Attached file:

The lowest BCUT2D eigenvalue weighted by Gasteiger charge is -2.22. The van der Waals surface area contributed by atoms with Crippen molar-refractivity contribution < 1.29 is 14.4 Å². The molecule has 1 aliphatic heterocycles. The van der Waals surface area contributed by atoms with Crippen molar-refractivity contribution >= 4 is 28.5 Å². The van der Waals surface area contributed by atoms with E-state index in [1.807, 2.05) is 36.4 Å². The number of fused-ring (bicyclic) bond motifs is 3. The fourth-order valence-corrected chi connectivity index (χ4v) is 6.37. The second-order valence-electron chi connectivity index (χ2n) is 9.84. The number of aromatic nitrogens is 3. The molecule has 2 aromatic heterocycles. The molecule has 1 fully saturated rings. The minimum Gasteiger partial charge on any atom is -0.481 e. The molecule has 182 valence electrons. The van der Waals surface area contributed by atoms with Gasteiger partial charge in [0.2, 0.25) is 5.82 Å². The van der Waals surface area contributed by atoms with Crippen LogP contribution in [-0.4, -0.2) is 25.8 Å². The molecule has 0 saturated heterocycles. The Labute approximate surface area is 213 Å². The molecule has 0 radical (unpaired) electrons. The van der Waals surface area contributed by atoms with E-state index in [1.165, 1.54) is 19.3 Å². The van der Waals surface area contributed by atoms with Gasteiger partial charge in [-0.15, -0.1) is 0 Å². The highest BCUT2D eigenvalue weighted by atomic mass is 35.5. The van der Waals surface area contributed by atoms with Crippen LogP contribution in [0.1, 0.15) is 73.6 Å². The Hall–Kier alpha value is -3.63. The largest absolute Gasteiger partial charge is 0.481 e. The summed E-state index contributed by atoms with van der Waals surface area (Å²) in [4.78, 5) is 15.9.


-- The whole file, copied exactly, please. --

The lowest BCUT2D eigenvalue weighted by Gasteiger charge is -2.22. The van der Waals surface area contributed by atoms with Crippen molar-refractivity contribution < 1.29 is 14.4 Å². The molecule has 1 aliphatic heterocycles. The van der Waals surface area contributed by atoms with Crippen molar-refractivity contribution >= 4 is 28.5 Å². The van der Waals surface area contributed by atoms with E-state index in [1.807, 2.05) is 36.4 Å². The number of fused-ring (bicyclic) bond motifs is 3. The fourth-order valence-corrected chi connectivity index (χ4v) is 6.37. The second-order valence-electron chi connectivity index (χ2n) is 9.84. The number of aromatic nitrogens is 3. The molecule has 2 aromatic heterocycles. The molecule has 1 fully saturated rings. The minimum Gasteiger partial charge on any atom is -0.481 e. The molecule has 182 valence electrons. The van der Waals surface area contributed by atoms with Gasteiger partial charge in [0.2, 0.25) is 5.82 Å². The van der Waals surface area contributed by atoms with Crippen LogP contribution in [-0.4, -0.2) is 25.8 Å². The molecule has 0 saturated heterocycles. The Labute approximate surface area is 213 Å². The molecule has 0 radical (unpaired) electrons. The van der Waals surface area contributed by atoms with E-state index in [1.165, 1.54) is 19.3 Å². The van der Waals surface area contributed by atoms with Gasteiger partial charge in [-0.15, -0.1) is 0 Å². The highest BCUT2D eigenvalue weighted by atomic mass is 35.5. The van der Waals surface area contributed by atoms with Crippen LogP contribution in [0.1, 0.15) is 73.6 Å². The Hall–Kier alpha value is -3.63. The largest absolute Gasteiger partial charge is 0.481 e. The summed E-state index contributed by atoms with van der Waals surface area (Å²) in [4.78, 5) is 15.9.